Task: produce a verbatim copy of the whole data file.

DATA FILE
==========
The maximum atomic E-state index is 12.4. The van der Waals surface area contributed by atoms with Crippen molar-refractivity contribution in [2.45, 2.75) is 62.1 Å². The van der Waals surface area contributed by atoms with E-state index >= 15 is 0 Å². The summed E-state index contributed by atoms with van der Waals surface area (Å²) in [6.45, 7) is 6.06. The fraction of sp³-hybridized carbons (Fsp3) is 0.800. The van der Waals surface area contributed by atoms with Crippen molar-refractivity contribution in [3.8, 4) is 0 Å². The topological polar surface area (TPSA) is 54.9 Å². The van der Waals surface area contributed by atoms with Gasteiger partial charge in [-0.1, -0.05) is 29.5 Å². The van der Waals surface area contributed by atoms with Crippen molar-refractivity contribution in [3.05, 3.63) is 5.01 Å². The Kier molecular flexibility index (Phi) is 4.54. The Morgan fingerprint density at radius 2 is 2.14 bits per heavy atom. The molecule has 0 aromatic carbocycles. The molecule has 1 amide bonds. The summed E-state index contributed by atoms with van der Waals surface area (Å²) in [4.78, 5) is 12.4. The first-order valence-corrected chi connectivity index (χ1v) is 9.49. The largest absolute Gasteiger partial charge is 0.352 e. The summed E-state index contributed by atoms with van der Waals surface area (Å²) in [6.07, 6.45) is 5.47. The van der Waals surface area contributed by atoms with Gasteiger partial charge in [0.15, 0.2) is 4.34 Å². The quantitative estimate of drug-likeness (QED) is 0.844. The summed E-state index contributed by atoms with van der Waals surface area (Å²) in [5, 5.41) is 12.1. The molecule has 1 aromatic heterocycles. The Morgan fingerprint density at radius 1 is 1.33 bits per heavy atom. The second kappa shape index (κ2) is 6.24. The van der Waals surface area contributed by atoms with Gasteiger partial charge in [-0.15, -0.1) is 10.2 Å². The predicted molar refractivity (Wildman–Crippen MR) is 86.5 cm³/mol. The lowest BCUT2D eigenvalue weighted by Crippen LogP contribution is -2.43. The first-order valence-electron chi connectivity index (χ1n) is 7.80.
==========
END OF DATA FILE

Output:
The maximum atomic E-state index is 12.4. The van der Waals surface area contributed by atoms with Crippen molar-refractivity contribution in [2.45, 2.75) is 62.1 Å². The van der Waals surface area contributed by atoms with E-state index >= 15 is 0 Å². The summed E-state index contributed by atoms with van der Waals surface area (Å²) in [6.45, 7) is 6.06. The fraction of sp³-hybridized carbons (Fsp3) is 0.800. The van der Waals surface area contributed by atoms with Crippen molar-refractivity contribution in [3.8, 4) is 0 Å². The topological polar surface area (TPSA) is 54.9 Å². The van der Waals surface area contributed by atoms with Gasteiger partial charge in [-0.1, -0.05) is 29.5 Å². The van der Waals surface area contributed by atoms with Crippen molar-refractivity contribution in [3.05, 3.63) is 5.01 Å². The Kier molecular flexibility index (Phi) is 4.54. The Morgan fingerprint density at radius 2 is 2.14 bits per heavy atom. The molecule has 0 aromatic carbocycles. The molecule has 1 amide bonds. The summed E-state index contributed by atoms with van der Waals surface area (Å²) in [4.78, 5) is 12.4. The first-order valence-corrected chi connectivity index (χ1v) is 9.49. The largest absolute Gasteiger partial charge is 0.352 e. The summed E-state index contributed by atoms with van der Waals surface area (Å²) in [6.07, 6.45) is 5.47. The van der Waals surface area contributed by atoms with Gasteiger partial charge in [0.15, 0.2) is 4.34 Å². The quantitative estimate of drug-likeness (QED) is 0.844. The summed E-state index contributed by atoms with van der Waals surface area (Å²) in [5, 5.41) is 12.1. The molecule has 1 aromatic heterocycles. The Morgan fingerprint density at radius 1 is 1.33 bits per heavy atom. The second kappa shape index (κ2) is 6.24. The van der Waals surface area contributed by atoms with Gasteiger partial charge in [-0.15, -0.1) is 10.2 Å². The predicted molar refractivity (Wildman–Crippen MR) is 86.5 cm³/mol. The lowest BCUT2D eigenvalue weighted by Crippen LogP contribution is -2.43. The first-order valence-electron chi connectivity index (χ1n) is 7.80.